As we discussed in our prior article, Types of Nonimmigrant Visas, a nonimmigrant visa, aka a temporary visa, grants its holder with U.S. government permission to perform a specialized activity – and only that activity – for a specific, limited time. Temporary visas can allow for multiple entries, or they can allow for a single entry. A visa is usually stamped on your passport and will contain information on whether it was issued for multiple entries or a single entry and the expiration date. You will only be given admission into the United States at an airport or border if the visa you are using to enter the United States is valid at the time of entry.
A visa is a document used only at the time of entering the United States. Once you enter the United States, you should refer to your I-94 validity period to determine how long you are allowed to remain in the United States and your immigration status during your stay. If you intend to apply for an extension of your status or change your status while you remain in the United States, you must do so before the expiration date of your I-94. Again, the visa on your passport is only important at the time of entry. Once you enter, your I-94 dictates the time limits. So, if your I-94 is still valid but your visa has expired while you are in the United States, it is not a problem - you are still considered to be maintaining valid immigration status.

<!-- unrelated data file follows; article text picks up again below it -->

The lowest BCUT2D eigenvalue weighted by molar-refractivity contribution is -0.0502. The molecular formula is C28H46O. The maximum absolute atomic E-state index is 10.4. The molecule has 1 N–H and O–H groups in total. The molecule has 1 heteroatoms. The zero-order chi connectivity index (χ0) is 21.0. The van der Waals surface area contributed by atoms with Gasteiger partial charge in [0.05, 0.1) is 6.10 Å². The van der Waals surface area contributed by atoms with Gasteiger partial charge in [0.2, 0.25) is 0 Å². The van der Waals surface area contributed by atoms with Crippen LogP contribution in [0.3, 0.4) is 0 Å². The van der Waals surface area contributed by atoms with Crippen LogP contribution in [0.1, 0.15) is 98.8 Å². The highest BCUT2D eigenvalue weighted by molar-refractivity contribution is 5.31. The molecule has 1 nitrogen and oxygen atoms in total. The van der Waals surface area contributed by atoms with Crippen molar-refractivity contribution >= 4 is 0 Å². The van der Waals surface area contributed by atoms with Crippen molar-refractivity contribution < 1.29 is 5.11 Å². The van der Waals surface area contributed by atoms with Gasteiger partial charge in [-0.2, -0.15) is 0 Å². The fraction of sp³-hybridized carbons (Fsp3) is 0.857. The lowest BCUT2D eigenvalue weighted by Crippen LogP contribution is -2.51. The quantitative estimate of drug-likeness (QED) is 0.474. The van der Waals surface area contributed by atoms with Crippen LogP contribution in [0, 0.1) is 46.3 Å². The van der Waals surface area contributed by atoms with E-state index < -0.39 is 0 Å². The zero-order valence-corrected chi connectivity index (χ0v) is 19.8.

A visa can be obtained at a U.S. Consulate in your home country. If you plan to obtain a temporary visa at a consulate other than the one in your home country, this process is called third country national (TCN) processing.
There are several indicators of the time limits on your visa and your status, which will be described below.
Look at the Expiration Date of your Visa Petition or Certificate of Eligibility
Some work visas require that your employer submit a petition requesting that you be allowed to enter and work in the United States. Some work visas that include this requirement are visa categories H, L, O, P, and Q. Student visas may require that you first obtain a certificate of eligibility from the U.S. school. The petition’s approval notice or the certificate of eligibility will indicate the desired start and expiration dates of the visa. This may give an idea of how long your visa and/or I-94 are valid for. You should always refer to your visa and/or I-94 for official validity periods.
Expiration Date of your Visa
The expiration date on your visa does not indicate how long you can stay in the United States once you arrive. Instead, it indicates how long you have the right to enter/reenter the United States. There is a chance that your visa expires before you are required to leave the United States, the time of which was allotted through your certificate of eligibility/approved petition, and which is listed on you I-94 card. If this is the case, you can renew your visa at a United States consulate the next time your travel outside of the U.S. You can also choose to stay in the United States without traveling for the full term of your petition or certification of eligibility, so long as your I-94 remains valid throughout the entire time that you are in the United States.